With the exception of last night’s incredible storm, the past few weeks have consistently brought light showers and cooler temperatures, which are soon warmed by the midday sun. It’s what you would expect being one week away from spring.
Garden commentators are warning southern Kiwis against the lure of early spring planting, should surprising lows or even frosts snap the life from tender seedlings. However, the 15-18 degree celsius highs and 8-10 degree celsius lows that we’re experiencing in the Far North is spurring seed, seedling and plant growth, and providing perfect conditions for continuing to grow winter veg and getting a jump on summer salads.
Lettuce, spinach, rocket, silverbeet and strawberries have been growing in my garden successively for 11 months now, albeit quite slowly during late autumn to mid-winter. Carrots, radishes, broad beans, peas, kale and beetroot have been growing since autumn and early winter, with most of these receiving a head start in the temperate environment of the hot house cabinet. More recently, a few brassicas (broccoli, cauliflower and cabbages) and tomatoes have been growing in the garden from seedlings and, like everything else, have had a growth spurt with the combination of warm sun, well-timed rainfall and a generous helping of well-rotted chicken poop; which has flooded the soil with nutrients.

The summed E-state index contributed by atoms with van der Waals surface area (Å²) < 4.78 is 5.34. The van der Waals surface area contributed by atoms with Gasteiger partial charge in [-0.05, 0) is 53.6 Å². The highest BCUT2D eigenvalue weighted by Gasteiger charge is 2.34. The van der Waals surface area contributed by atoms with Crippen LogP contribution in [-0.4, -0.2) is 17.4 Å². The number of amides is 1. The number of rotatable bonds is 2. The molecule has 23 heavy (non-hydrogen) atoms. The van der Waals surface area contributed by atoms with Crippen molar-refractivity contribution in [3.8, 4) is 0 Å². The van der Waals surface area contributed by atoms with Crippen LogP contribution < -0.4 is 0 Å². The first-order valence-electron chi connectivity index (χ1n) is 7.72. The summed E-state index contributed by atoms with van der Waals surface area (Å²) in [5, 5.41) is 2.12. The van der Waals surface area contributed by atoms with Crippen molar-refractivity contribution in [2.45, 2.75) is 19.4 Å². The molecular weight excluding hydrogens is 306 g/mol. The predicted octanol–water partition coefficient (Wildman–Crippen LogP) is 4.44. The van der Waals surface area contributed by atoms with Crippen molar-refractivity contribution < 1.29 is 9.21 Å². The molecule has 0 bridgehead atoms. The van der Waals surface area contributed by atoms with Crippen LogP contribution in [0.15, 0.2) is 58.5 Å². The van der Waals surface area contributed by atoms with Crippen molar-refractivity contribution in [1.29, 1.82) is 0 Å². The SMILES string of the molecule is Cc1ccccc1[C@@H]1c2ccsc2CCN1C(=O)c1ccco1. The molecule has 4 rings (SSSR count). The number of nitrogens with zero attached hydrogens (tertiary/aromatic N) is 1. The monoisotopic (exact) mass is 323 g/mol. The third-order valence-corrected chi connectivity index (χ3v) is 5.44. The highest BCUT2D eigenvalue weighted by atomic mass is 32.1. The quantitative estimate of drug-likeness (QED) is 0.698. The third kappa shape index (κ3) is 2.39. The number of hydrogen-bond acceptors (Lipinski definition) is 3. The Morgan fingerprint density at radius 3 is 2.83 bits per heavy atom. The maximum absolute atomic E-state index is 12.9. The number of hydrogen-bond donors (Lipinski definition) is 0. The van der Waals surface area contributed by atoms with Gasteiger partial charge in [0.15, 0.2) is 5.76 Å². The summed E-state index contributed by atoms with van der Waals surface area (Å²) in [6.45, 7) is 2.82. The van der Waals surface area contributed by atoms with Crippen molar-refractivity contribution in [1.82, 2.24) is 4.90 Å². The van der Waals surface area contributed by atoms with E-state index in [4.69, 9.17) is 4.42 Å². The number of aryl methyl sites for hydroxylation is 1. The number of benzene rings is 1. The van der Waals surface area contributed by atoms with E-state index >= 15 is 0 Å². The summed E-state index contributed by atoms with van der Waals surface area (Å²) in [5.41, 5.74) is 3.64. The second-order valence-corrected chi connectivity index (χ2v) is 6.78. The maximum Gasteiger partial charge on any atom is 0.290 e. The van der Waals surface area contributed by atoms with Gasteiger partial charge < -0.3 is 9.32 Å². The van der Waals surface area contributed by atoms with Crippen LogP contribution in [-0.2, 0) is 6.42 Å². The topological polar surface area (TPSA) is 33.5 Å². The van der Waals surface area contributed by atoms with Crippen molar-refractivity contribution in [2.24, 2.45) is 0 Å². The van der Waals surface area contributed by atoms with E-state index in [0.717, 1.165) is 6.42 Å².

A morning and afternoon in the garden yesterday saw a number of seeds get underway in the the hot house or sown directly into the soil, and seedlings planted out into the vege beds.
Sown in the hot house cabinet:
- Broccoli (to replace dud seeds)
- Capsicum (to replace dud seeds)
- Rocket (to replace dud seeds)
- Watermelon sugar baby and another variety (to replace dud seeds)
- Red butterhead lettuce
- Zucchini (yellow and green varieties)
Sown into the garden:
Seedlings planted out:
All of our staples are underway in the garden now, with watermelon added as a treat. The few spaces that are left in my square foot garden are being saved for planting out what’s in the hot house, if they can’t be planted in between existing rows. From here on in, the trick will be continuous planting for succession, sowing directly into the ground where possible and trying to hit the right frequency for maturation and harvesting what we want for the pantry. Imaginative recipes and preserving will usually take care of over-supply; however under-supply will mean trips to the supermarket or local grower.
Today’s seed sowing is the third cycle through the hot house cabinet, which means it has been a successful experiment and one that I will maintain as part of my propagation routine. I have experienced a few dud seeds along the way, as highlighted above, however I can pinpoint these failures to seeds that had become damp through poor storage.
As you can imagine, this issue has been remedied. Happy growing!